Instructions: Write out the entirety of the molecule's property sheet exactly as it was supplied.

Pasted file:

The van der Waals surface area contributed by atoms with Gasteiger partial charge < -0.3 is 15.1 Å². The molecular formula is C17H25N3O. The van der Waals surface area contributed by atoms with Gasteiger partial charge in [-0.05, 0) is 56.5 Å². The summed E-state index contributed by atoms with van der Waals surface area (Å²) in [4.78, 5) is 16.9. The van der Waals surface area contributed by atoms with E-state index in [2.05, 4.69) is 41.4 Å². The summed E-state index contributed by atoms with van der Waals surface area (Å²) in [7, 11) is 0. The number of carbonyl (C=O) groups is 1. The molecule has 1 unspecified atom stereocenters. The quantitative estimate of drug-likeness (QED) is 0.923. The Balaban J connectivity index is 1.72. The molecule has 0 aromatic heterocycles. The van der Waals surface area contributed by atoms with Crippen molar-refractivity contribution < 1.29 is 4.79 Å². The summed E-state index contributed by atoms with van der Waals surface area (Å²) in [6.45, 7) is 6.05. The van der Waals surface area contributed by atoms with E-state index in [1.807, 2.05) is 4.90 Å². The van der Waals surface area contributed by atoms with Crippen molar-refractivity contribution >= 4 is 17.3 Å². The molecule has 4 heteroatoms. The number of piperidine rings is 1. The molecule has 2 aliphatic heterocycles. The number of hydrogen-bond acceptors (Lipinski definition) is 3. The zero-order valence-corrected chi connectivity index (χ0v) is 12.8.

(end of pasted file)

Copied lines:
The van der Waals surface area contributed by atoms with Gasteiger partial charge < -0.3 is 15.1 Å². The molecular formula is C17H25N3O. The van der Waals surface area contributed by atoms with Gasteiger partial charge in [-0.05, 0) is 56.5 Å². The summed E-state index contributed by atoms with van der Waals surface area (Å²) in [4.78, 5) is 16.9. The van der Waals surface area contributed by atoms with E-state index in [2.05, 4.69) is 41.4 Å². The summed E-state index contributed by atoms with van der Waals surface area (Å²) in [7, 11) is 0. The number of carbonyl (C=O) groups is 1. The molecule has 1 unspecified atom stereocenters. The quantitative estimate of drug-likeness (QED) is 0.923. The Balaban J connectivity index is 1.72. The molecule has 0 aromatic heterocycles. The van der Waals surface area contributed by atoms with Crippen molar-refractivity contribution < 1.29 is 4.79 Å². The summed E-state index contributed by atoms with van der Waals surface area (Å²) in [6.45, 7) is 6.05. The van der Waals surface area contributed by atoms with E-state index in [1.807, 2.05) is 4.90 Å². The van der Waals surface area contributed by atoms with Crippen molar-refractivity contribution >= 4 is 17.3 Å². The molecule has 4 heteroatoms. The number of piperidine rings is 1. The molecule has 2 aliphatic heterocycles. The number of hydrogen-bond acceptors (Lipinski definition) is 3. The zero-order valence-corrected chi connectivity index (χ0v) is 12.8.